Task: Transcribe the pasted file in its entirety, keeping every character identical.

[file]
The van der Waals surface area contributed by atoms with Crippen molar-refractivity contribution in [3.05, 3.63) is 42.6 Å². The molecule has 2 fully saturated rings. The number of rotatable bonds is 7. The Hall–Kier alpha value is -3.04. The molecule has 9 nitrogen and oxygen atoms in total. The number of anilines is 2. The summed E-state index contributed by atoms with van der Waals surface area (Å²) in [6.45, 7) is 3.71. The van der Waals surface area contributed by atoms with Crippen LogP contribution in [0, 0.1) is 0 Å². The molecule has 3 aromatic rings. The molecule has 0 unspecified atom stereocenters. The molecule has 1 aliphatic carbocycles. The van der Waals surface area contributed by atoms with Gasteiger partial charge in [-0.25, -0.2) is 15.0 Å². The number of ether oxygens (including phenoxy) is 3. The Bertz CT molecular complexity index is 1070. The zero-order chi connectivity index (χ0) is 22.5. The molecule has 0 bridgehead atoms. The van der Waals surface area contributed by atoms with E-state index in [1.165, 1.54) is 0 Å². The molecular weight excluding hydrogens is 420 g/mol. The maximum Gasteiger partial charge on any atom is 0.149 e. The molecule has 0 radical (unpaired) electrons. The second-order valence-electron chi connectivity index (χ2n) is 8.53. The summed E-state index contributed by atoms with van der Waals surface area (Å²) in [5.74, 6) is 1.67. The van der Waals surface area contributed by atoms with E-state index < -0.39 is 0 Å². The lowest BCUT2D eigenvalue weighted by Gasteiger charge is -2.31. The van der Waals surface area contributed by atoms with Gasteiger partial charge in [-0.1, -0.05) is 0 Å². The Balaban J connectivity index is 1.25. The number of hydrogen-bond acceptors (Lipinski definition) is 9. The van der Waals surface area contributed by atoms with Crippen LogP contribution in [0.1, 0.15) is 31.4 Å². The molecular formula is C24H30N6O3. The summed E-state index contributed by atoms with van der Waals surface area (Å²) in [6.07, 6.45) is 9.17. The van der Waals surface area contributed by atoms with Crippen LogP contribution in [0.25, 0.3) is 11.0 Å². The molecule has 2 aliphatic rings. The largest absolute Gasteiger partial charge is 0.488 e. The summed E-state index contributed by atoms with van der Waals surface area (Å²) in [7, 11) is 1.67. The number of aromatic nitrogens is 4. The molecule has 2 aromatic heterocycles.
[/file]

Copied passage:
The van der Waals surface area contributed by atoms with Crippen molar-refractivity contribution in [3.05, 3.63) is 42.6 Å². The molecule has 2 fully saturated rings. The number of rotatable bonds is 7. The Hall–Kier alpha value is -3.04. The molecule has 9 nitrogen and oxygen atoms in total. The number of anilines is 2. The summed E-state index contributed by atoms with van der Waals surface area (Å²) in [6.45, 7) is 3.71. The van der Waals surface area contributed by atoms with Crippen LogP contribution in [0, 0.1) is 0 Å². The molecule has 3 aromatic rings. The molecule has 0 unspecified atom stereocenters. The molecule has 1 aliphatic carbocycles. The van der Waals surface area contributed by atoms with Gasteiger partial charge in [-0.25, -0.2) is 15.0 Å². The number of ether oxygens (including phenoxy) is 3. The Bertz CT molecular complexity index is 1070. The zero-order chi connectivity index (χ0) is 22.5. The molecule has 0 bridgehead atoms. The van der Waals surface area contributed by atoms with E-state index in [1.165, 1.54) is 0 Å². The molecular weight excluding hydrogens is 420 g/mol. The maximum Gasteiger partial charge on any atom is 0.149 e. The molecule has 0 radical (unpaired) electrons. The second-order valence-electron chi connectivity index (χ2n) is 8.53. The summed E-state index contributed by atoms with van der Waals surface area (Å²) in [5.74, 6) is 1.67. The van der Waals surface area contributed by atoms with E-state index < -0.39 is 0 Å². The lowest BCUT2D eigenvalue weighted by Gasteiger charge is -2.31. The van der Waals surface area contributed by atoms with Gasteiger partial charge in [-0.1, -0.05) is 0 Å². The Balaban J connectivity index is 1.25. The number of hydrogen-bond acceptors (Lipinski definition) is 9. The van der Waals surface area contributed by atoms with Crippen LogP contribution in [0.1, 0.15) is 31.4 Å². The molecular formula is C24H30N6O3. The summed E-state index contributed by atoms with van der Waals surface area (Å²) in [6.07, 6.45) is 9.17. The van der Waals surface area contributed by atoms with Crippen LogP contribution in [0.25, 0.3) is 11.0 Å². The molecule has 2 aliphatic rings. The largest absolute Gasteiger partial charge is 0.488 e. The summed E-state index contributed by atoms with van der Waals surface area (Å²) in [7, 11) is 1.67. The number of aromatic nitrogens is 4. The molecule has 2 aromatic heterocycles.